Visit Saddleback, North Coast, Willow Creek, Maryland Community, any Vineyard Community Church, or any other of hundreds of evangelical churches and you discover remarkable conformity in worship style and methodology. When my wife and I attended a Presbyterian Church in Franklin, KY, without our daughter and son-in-law, I was struck by the fact that the service was virtually identical to any of a thousand other contemporary services. Oh, I forgot, we did recite the Apostle's Creed in that service. You'll find the same kind of conformity in nearly all Christian Churches and Churches of Christ; especially in our mega-churches.
Pick up brochures from each of these congregations and you will find conformity in programming, statements of belief, organizational structure and the like. In the statements of belief you'll find basic statements about the Trinity, Deity of Christ, Virgin Birth, and the Holy Spirit. Statements on how one is saved are also similar with an emphasis on faith, repentance, confession (sometimes put as a "sinner's prayer"), and baptism. With few exceptions, statements about baptism are nebulous at best. In non Restoration Movement congregations, statements about baptism are phrased as "a symbolic act which testifies to what the Holy Spirit has done." These congregations, as does Saddleback for example, link baptism to membership in a local congregation. Statements found in Restoration Movement Congregations are also nebulous presenting baptism was a "symbol of what the Holy Spirit accomplishes." In some cases, baptism is seen as part of "a process" that brings one into fellowship with Christ and the church. I didn't surf the net as widely as I'd have liked, but I found only one mega-church with a statement that is even close to the biblical view that baptism is the "time" when one is regenerated and brought from Satan's kingdom into "the kingdom of His Dear Son."
Two things need to be said here. (1) Many evangelicals understand perfectly the mode and purpose of baptism. George Beasley Murray's magnificant study on baptism made that quite clear. More and more evangelicals, when doing theological writing -- which is rare! -- sound increasingly like Restorationists. To say from the pulpit or to put in writing in their congregation what they have come to believe would put them in a difficult position with their members who are so steeped in evangelical traditions they would react negatively. (2) Restorationists, once convinced that baptism was the point where one met the blood of Christ, now flee from that position. Alexander Campbell stubbornly held to the believe that regeneration occurred at baptism although he did not believe in baptismal regeneration (see essays in the 1833 Millennial Harbinger). Campbell believed the Holy Spirit (God) did the regenerating, not the water.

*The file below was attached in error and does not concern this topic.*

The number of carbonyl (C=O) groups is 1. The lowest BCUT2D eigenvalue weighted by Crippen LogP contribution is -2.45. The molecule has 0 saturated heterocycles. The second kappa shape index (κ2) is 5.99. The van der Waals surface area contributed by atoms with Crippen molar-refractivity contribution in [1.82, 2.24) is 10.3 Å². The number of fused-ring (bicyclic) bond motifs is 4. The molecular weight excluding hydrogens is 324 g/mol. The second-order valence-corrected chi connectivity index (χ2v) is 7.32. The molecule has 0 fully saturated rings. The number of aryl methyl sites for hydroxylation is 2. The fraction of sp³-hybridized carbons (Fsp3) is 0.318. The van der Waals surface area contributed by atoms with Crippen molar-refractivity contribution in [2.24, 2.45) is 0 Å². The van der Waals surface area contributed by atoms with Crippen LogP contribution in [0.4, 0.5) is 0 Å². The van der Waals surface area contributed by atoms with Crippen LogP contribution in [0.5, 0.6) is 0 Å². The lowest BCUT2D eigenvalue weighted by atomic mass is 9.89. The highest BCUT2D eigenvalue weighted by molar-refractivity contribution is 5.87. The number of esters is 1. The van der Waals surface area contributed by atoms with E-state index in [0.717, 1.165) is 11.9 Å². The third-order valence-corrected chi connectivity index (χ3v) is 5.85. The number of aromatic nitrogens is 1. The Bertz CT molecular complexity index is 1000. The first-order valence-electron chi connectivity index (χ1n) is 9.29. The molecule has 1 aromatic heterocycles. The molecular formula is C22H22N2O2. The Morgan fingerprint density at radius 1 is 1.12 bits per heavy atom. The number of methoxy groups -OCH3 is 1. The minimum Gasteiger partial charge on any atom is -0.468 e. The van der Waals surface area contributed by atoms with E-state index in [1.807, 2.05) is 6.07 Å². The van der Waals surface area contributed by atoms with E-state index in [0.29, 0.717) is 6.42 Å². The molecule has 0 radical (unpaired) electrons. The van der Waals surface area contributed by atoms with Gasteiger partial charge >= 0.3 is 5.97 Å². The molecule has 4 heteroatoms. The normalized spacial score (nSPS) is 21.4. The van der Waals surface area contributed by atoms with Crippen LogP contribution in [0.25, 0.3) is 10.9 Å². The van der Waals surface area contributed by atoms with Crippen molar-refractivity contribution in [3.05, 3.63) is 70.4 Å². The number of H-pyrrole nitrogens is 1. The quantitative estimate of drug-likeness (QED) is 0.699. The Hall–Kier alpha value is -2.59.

To make baptism seem more palatable, our preachers have put baptism into the midst of a process. In the new view, no part of the process should be distinguished from the other. An analogy is made to marriage. When is a person married? At the engagement? At the conclusion of the vows? When the proclamation is made? When the documents are signed? When the relationship is consummated on the marriage bed? We don't know, we're told, but we all rejoice. This is a kind of "spiritual agnosticism." It suggests we don't know when salvation occurs -- at the moment of faith, the moment of reprentance, the moment of confess, the moment of baptism? Since we can't know, we should just rejoice that we have a new member in the family of God.
This is just drivel! It is an attempt to soften the historic Restoration Position in such a way as to make it palatable. It is conformity to the evangelical world so we don't seem "out of it" or "strange" or "wierd" or a "cult." If I remember correctly, Peter did say, "Repent and be immersed every one of you in the name of Jesus Christ for the remission of sins and you shall receive the gift of the Holy Spirit" (Acts 2:38). Paul did write, "You were buried with Christ by baptism and raised with him to walk in newness of life" (see Romans 6). Readers should also study carefully Colossians 2:12-13. It doesn't take a genius to see that baptism is the point when all the blessings promised through faith in Christ are bestowed upon a penetent believer. Again, the water doesn't wash you clean, the Holy Spirit does, but regeneration occurs at the time of one's baptism into Christ.
Too many just want to be accepted. They want to be like everyone else. There is a kind of religious conformity at work that results in a dulling of sensibilities. The result is a dumbing down that denies the authority of Scripture, the real work of the Holy Spirit, and the importance of discipleship. Paul said we should be transformed by the renewing of our mind -- our mind -- not just the conformity to current religious trends that excite the emotions and senses of those around us.